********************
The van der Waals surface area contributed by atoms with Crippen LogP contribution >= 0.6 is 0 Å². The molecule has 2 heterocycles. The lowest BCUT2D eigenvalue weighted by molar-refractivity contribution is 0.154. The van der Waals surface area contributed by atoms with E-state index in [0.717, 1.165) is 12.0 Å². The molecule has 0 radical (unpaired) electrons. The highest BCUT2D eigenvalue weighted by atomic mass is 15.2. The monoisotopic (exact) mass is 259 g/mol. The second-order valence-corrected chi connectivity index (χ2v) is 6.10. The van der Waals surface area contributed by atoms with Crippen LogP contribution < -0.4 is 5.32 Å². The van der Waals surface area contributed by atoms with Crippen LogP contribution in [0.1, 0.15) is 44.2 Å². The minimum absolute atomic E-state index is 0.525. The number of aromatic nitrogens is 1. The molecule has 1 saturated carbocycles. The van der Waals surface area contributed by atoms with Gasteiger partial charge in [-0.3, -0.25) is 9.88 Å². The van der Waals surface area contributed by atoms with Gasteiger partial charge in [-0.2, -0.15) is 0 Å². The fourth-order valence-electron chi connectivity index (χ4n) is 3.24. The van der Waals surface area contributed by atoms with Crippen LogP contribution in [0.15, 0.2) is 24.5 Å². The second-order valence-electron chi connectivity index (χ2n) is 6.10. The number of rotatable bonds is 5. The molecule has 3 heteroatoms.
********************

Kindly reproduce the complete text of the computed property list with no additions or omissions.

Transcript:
The van der Waals surface area contributed by atoms with Crippen LogP contribution >= 0.6 is 0 Å². The molecule has 2 heterocycles. The lowest BCUT2D eigenvalue weighted by molar-refractivity contribution is 0.154. The van der Waals surface area contributed by atoms with E-state index in [0.717, 1.165) is 12.0 Å². The molecule has 0 radical (unpaired) electrons. The highest BCUT2D eigenvalue weighted by atomic mass is 15.2. The monoisotopic (exact) mass is 259 g/mol. The second-order valence-corrected chi connectivity index (χ2v) is 6.10. The van der Waals surface area contributed by atoms with Crippen LogP contribution < -0.4 is 5.32 Å². The van der Waals surface area contributed by atoms with Crippen LogP contribution in [0.1, 0.15) is 44.2 Å². The minimum absolute atomic E-state index is 0.525. The number of aromatic nitrogens is 1. The molecule has 1 saturated carbocycles. The van der Waals surface area contributed by atoms with Gasteiger partial charge in [-0.3, -0.25) is 9.88 Å². The van der Waals surface area contributed by atoms with Gasteiger partial charge in [-0.2, -0.15) is 0 Å². The fourth-order valence-electron chi connectivity index (χ4n) is 3.24. The van der Waals surface area contributed by atoms with Crippen LogP contribution in [0.15, 0.2) is 24.5 Å². The second-order valence-electron chi connectivity index (χ2n) is 6.10. The number of rotatable bonds is 5. The molecule has 3 heteroatoms.